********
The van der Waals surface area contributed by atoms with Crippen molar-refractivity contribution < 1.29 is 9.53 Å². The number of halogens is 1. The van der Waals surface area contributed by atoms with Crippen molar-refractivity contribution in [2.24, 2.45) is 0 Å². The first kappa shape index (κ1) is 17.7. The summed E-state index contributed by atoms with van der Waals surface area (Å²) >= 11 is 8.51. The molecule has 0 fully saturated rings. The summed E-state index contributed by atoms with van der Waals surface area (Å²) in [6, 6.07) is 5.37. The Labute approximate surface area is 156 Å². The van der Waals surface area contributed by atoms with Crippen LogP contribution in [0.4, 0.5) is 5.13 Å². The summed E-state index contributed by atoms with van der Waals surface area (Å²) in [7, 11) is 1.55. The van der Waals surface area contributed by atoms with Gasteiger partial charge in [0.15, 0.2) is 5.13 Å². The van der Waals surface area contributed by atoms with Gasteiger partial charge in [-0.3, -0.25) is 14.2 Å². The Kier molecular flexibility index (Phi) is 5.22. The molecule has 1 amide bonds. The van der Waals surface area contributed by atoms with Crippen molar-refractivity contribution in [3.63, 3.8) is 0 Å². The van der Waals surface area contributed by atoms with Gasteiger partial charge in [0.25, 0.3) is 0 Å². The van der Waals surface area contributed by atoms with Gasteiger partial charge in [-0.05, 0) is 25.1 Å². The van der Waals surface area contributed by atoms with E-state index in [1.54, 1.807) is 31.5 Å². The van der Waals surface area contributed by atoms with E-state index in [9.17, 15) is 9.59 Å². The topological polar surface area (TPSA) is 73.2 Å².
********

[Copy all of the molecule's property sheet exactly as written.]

The van der Waals surface area contributed by atoms with Crippen molar-refractivity contribution < 1.29 is 9.53 Å². The number of halogens is 1. The van der Waals surface area contributed by atoms with Crippen molar-refractivity contribution in [2.24, 2.45) is 0 Å². The first kappa shape index (κ1) is 17.7. The summed E-state index contributed by atoms with van der Waals surface area (Å²) >= 11 is 8.51. The molecule has 0 fully saturated rings. The summed E-state index contributed by atoms with van der Waals surface area (Å²) in [6, 6.07) is 5.37. The Labute approximate surface area is 156 Å². The van der Waals surface area contributed by atoms with Crippen LogP contribution in [0.4, 0.5) is 5.13 Å². The summed E-state index contributed by atoms with van der Waals surface area (Å²) in [7, 11) is 1.55. The van der Waals surface area contributed by atoms with Gasteiger partial charge in [0.15, 0.2) is 5.13 Å². The van der Waals surface area contributed by atoms with Gasteiger partial charge in [-0.3, -0.25) is 14.2 Å². The Kier molecular flexibility index (Phi) is 5.22. The molecule has 1 amide bonds. The van der Waals surface area contributed by atoms with Crippen molar-refractivity contribution in [3.63, 3.8) is 0 Å². The van der Waals surface area contributed by atoms with Gasteiger partial charge in [0.25, 0.3) is 0 Å². The van der Waals surface area contributed by atoms with Gasteiger partial charge in [-0.05, 0) is 25.1 Å². The van der Waals surface area contributed by atoms with E-state index in [1.54, 1.807) is 31.5 Å². The van der Waals surface area contributed by atoms with E-state index in [9.17, 15) is 9.59 Å². The topological polar surface area (TPSA) is 73.2 Å².